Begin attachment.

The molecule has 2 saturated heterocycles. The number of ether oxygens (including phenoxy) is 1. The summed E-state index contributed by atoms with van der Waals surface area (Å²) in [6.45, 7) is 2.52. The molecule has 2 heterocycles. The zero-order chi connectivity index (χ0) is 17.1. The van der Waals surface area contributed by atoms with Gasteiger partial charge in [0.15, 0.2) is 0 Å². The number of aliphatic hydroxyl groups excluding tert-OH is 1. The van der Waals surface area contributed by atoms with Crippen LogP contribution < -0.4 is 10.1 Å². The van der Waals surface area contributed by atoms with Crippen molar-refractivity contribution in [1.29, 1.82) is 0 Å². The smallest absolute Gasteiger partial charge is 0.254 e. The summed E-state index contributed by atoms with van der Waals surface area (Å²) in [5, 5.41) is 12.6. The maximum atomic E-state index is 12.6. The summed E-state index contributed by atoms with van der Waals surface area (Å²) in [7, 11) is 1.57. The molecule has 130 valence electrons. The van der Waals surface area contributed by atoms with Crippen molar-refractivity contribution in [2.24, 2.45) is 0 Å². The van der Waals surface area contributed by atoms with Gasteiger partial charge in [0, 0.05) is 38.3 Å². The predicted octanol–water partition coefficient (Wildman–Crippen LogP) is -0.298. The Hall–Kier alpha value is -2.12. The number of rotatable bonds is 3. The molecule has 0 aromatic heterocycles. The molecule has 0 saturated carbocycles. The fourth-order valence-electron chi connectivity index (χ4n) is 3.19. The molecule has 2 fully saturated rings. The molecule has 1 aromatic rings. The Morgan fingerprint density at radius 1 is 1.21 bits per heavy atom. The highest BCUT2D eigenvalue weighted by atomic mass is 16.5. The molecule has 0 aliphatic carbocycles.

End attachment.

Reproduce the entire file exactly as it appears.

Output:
The molecule has 2 saturated heterocycles. The number of ether oxygens (including phenoxy) is 1. The summed E-state index contributed by atoms with van der Waals surface area (Å²) in [6.45, 7) is 2.52. The molecule has 2 heterocycles. The zero-order chi connectivity index (χ0) is 17.1. The van der Waals surface area contributed by atoms with Gasteiger partial charge in [0.15, 0.2) is 0 Å². The number of aliphatic hydroxyl groups excluding tert-OH is 1. The van der Waals surface area contributed by atoms with Crippen LogP contribution < -0.4 is 10.1 Å². The van der Waals surface area contributed by atoms with Crippen molar-refractivity contribution in [1.29, 1.82) is 0 Å². The smallest absolute Gasteiger partial charge is 0.254 e. The summed E-state index contributed by atoms with van der Waals surface area (Å²) in [5, 5.41) is 12.6. The maximum atomic E-state index is 12.6. The summed E-state index contributed by atoms with van der Waals surface area (Å²) in [7, 11) is 1.57. The molecule has 130 valence electrons. The van der Waals surface area contributed by atoms with Crippen molar-refractivity contribution in [2.24, 2.45) is 0 Å². The van der Waals surface area contributed by atoms with Gasteiger partial charge in [0, 0.05) is 38.3 Å². The predicted octanol–water partition coefficient (Wildman–Crippen LogP) is -0.298. The Hall–Kier alpha value is -2.12. The number of rotatable bonds is 3. The molecule has 0 aromatic heterocycles. The molecule has 0 saturated carbocycles. The fourth-order valence-electron chi connectivity index (χ4n) is 3.19. The molecule has 2 fully saturated rings. The molecule has 1 aromatic rings. The Morgan fingerprint density at radius 1 is 1.21 bits per heavy atom. The highest BCUT2D eigenvalue weighted by atomic mass is 16.5. The molecule has 0 aliphatic carbocycles.